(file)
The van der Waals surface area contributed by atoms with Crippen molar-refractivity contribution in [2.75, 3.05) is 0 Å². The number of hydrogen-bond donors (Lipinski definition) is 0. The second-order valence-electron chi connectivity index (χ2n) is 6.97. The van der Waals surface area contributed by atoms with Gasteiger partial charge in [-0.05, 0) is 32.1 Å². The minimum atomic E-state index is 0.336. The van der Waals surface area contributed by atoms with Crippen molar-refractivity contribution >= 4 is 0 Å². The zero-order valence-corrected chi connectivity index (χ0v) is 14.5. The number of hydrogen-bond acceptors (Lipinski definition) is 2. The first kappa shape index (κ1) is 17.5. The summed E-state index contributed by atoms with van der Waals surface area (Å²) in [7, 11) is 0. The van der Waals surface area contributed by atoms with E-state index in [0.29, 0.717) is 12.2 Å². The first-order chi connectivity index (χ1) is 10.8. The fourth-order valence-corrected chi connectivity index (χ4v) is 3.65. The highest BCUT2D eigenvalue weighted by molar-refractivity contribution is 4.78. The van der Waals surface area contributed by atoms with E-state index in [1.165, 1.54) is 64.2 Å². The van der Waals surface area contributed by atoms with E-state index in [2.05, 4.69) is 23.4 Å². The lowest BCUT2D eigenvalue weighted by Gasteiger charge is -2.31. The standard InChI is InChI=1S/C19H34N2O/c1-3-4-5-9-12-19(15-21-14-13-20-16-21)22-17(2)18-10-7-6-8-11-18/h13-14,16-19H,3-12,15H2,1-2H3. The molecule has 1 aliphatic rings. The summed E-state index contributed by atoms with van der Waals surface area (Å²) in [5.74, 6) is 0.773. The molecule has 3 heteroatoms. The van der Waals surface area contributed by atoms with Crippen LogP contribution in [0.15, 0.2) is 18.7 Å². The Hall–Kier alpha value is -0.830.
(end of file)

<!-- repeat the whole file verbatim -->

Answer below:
The van der Waals surface area contributed by atoms with Crippen molar-refractivity contribution in [2.75, 3.05) is 0 Å². The number of hydrogen-bond donors (Lipinski definition) is 0. The second-order valence-electron chi connectivity index (χ2n) is 6.97. The van der Waals surface area contributed by atoms with Gasteiger partial charge in [-0.05, 0) is 32.1 Å². The minimum atomic E-state index is 0.336. The van der Waals surface area contributed by atoms with Crippen molar-refractivity contribution >= 4 is 0 Å². The zero-order valence-corrected chi connectivity index (χ0v) is 14.5. The number of hydrogen-bond acceptors (Lipinski definition) is 2. The first kappa shape index (κ1) is 17.5. The summed E-state index contributed by atoms with van der Waals surface area (Å²) in [7, 11) is 0. The van der Waals surface area contributed by atoms with E-state index in [0.29, 0.717) is 12.2 Å². The first-order chi connectivity index (χ1) is 10.8. The fourth-order valence-corrected chi connectivity index (χ4v) is 3.65. The highest BCUT2D eigenvalue weighted by molar-refractivity contribution is 4.78. The van der Waals surface area contributed by atoms with E-state index in [1.165, 1.54) is 64.2 Å². The van der Waals surface area contributed by atoms with E-state index in [2.05, 4.69) is 23.4 Å². The lowest BCUT2D eigenvalue weighted by Gasteiger charge is -2.31. The standard InChI is InChI=1S/C19H34N2O/c1-3-4-5-9-12-19(15-21-14-13-20-16-21)22-17(2)18-10-7-6-8-11-18/h13-14,16-19H,3-12,15H2,1-2H3. The molecule has 1 aliphatic rings. The summed E-state index contributed by atoms with van der Waals surface area (Å²) in [5.74, 6) is 0.773. The molecule has 3 heteroatoms. The van der Waals surface area contributed by atoms with Crippen LogP contribution in [0.15, 0.2) is 18.7 Å². The Hall–Kier alpha value is -0.830.